It’s all part of the job, isn’t it? Comedians are there to be heckled. They should be prepared for it. Shouldn’t they?
While one of the absolute delights of a comedy show is to see a comedian genuinely improvising, and to see them win in a bit of banter with a regular guy off the street, the question you want to ask yourself when you go to a comedy show is whether you want to be THAT heckler.
To paraphrase comedian Daniel Kitson – if you interrupt the show you’d better be doing so for a damned good reason. If you can’t destroy the person on stage, then you shouldn’t be heckling. The deal with stand-up is that the heckler is never right.
Sometimes heckling is not even about wit – and can lead to violence. Jim Jefferies has found that out..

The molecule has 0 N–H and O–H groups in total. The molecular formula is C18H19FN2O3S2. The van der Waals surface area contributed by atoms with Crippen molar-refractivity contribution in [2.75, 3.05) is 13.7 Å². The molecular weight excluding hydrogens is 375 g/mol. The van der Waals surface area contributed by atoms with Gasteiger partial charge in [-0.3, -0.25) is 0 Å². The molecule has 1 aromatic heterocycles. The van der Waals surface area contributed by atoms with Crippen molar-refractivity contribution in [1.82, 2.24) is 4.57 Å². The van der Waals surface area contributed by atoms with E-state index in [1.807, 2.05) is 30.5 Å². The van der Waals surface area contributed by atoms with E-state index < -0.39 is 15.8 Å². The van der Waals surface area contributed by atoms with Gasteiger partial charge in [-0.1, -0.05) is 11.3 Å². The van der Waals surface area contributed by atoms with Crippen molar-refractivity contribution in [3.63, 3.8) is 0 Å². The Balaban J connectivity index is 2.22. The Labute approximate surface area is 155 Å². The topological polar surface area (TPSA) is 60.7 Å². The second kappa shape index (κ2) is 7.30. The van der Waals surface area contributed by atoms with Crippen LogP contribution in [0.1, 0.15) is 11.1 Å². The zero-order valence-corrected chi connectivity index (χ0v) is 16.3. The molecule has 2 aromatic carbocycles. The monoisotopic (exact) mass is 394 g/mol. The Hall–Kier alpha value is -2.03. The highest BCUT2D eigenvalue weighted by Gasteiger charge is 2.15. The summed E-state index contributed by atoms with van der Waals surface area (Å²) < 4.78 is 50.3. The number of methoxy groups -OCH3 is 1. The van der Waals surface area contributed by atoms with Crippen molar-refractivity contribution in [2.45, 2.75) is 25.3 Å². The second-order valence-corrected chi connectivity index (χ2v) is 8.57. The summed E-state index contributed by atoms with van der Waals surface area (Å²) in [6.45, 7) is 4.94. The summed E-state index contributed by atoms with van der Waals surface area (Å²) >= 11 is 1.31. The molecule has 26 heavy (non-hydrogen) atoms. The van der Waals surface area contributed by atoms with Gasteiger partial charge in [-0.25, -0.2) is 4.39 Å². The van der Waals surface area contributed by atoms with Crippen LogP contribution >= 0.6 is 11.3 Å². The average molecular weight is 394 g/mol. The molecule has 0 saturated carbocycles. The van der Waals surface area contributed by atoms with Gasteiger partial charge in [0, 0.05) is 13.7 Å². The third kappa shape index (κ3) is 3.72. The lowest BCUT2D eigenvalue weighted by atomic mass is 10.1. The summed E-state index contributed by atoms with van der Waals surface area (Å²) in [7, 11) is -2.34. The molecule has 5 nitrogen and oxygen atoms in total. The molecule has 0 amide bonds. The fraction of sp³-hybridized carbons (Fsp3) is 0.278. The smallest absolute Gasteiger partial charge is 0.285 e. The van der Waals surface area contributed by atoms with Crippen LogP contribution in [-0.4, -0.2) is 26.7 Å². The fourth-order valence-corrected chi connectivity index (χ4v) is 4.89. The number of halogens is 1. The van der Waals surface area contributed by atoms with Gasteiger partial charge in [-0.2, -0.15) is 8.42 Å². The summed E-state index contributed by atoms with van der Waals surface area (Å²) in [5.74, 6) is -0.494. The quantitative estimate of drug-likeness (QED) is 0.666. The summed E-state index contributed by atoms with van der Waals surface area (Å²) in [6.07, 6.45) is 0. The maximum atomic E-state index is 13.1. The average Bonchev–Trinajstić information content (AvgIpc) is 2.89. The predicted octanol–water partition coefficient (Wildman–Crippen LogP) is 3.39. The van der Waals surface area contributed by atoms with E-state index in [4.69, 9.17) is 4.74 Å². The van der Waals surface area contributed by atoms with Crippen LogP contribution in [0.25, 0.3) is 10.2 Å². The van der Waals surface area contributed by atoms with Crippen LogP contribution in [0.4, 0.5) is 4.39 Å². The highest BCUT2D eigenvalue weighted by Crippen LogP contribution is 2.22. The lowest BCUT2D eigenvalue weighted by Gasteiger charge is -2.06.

Sometimes the heckler starts a long protracted argument. Just ask Richard Herring…
And sometimes the compere effortlessly tears the heckler a new buttonhole:. Kudos, Laura Lexx.
The sad fact is that most female comedians have to face the worst sort of heckling, based not so much on wit but on sexual insults and latent misogyny.
There is an up side to heckling though. Comedians have a mini compendium of put downs they use to resolve little fights with audience members before they escalate. Comedian Rufus Hound compiled a bunch of these into his book, Stand-Up Put-Downs.
If you see a comedian doing something stupid, you might think you SHOULD heckle. Perhaps the situation demands it. But be aware that you’re starting a fight you might not finish.
If, however, we’re into the territory of banter or even audience participation, then don’t fight it. Amazing things happen when you play along…